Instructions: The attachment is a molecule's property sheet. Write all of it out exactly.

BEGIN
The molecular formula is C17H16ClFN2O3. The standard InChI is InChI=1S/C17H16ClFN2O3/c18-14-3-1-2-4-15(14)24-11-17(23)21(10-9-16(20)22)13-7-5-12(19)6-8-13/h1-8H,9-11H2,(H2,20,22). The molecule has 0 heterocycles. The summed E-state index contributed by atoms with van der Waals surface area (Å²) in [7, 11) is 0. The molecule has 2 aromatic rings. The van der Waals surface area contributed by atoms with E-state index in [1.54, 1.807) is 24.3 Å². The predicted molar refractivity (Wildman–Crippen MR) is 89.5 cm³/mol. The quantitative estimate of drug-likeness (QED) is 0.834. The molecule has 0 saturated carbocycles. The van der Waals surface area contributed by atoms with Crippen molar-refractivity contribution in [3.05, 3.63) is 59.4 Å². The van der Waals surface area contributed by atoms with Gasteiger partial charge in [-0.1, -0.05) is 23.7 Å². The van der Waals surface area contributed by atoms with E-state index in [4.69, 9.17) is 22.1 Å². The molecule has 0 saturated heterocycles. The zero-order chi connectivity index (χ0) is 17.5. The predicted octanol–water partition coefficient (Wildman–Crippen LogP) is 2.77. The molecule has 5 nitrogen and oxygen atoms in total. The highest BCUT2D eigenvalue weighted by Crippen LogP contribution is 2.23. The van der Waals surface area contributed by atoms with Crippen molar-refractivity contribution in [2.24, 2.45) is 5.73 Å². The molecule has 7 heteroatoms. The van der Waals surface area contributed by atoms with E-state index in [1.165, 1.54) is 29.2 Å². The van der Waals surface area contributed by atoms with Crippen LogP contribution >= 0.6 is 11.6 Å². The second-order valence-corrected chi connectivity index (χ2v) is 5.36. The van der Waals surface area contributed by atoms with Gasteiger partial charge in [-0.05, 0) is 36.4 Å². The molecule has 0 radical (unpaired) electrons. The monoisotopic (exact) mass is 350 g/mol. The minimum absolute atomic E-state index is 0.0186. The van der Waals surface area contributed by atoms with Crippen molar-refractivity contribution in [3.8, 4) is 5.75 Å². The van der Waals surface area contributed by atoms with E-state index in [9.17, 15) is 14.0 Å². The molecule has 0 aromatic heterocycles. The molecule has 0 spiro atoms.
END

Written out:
The molecular formula is C17H16ClFN2O3. The standard InChI is InChI=1S/C17H16ClFN2O3/c18-14-3-1-2-4-15(14)24-11-17(23)21(10-9-16(20)22)13-7-5-12(19)6-8-13/h1-8H,9-11H2,(H2,20,22). The molecule has 0 heterocycles. The summed E-state index contributed by atoms with van der Waals surface area (Å²) in [7, 11) is 0. The molecule has 2 aromatic rings. The van der Waals surface area contributed by atoms with E-state index in [1.54, 1.807) is 24.3 Å². The predicted molar refractivity (Wildman–Crippen MR) is 89.5 cm³/mol. The quantitative estimate of drug-likeness (QED) is 0.834. The molecule has 0 saturated carbocycles. The van der Waals surface area contributed by atoms with Crippen molar-refractivity contribution in [3.05, 3.63) is 59.4 Å². The van der Waals surface area contributed by atoms with Gasteiger partial charge in [-0.1, -0.05) is 23.7 Å². The van der Waals surface area contributed by atoms with E-state index in [4.69, 9.17) is 22.1 Å². The molecule has 0 saturated heterocycles. The zero-order chi connectivity index (χ0) is 17.5. The predicted octanol–water partition coefficient (Wildman–Crippen LogP) is 2.77. The molecule has 5 nitrogen and oxygen atoms in total. The highest BCUT2D eigenvalue weighted by Crippen LogP contribution is 2.23. The van der Waals surface area contributed by atoms with Crippen molar-refractivity contribution in [2.24, 2.45) is 5.73 Å². The molecule has 7 heteroatoms. The van der Waals surface area contributed by atoms with E-state index in [1.165, 1.54) is 29.2 Å². The van der Waals surface area contributed by atoms with Crippen LogP contribution >= 0.6 is 11.6 Å². The second-order valence-corrected chi connectivity index (χ2v) is 5.36. The van der Waals surface area contributed by atoms with Gasteiger partial charge in [-0.05, 0) is 36.4 Å². The molecule has 0 radical (unpaired) electrons. The monoisotopic (exact) mass is 350 g/mol. The minimum absolute atomic E-state index is 0.0186. The van der Waals surface area contributed by atoms with Crippen molar-refractivity contribution in [3.8, 4) is 5.75 Å². The van der Waals surface area contributed by atoms with E-state index in [9.17, 15) is 14.0 Å². The molecule has 0 aromatic heterocycles. The molecule has 0 spiro atoms.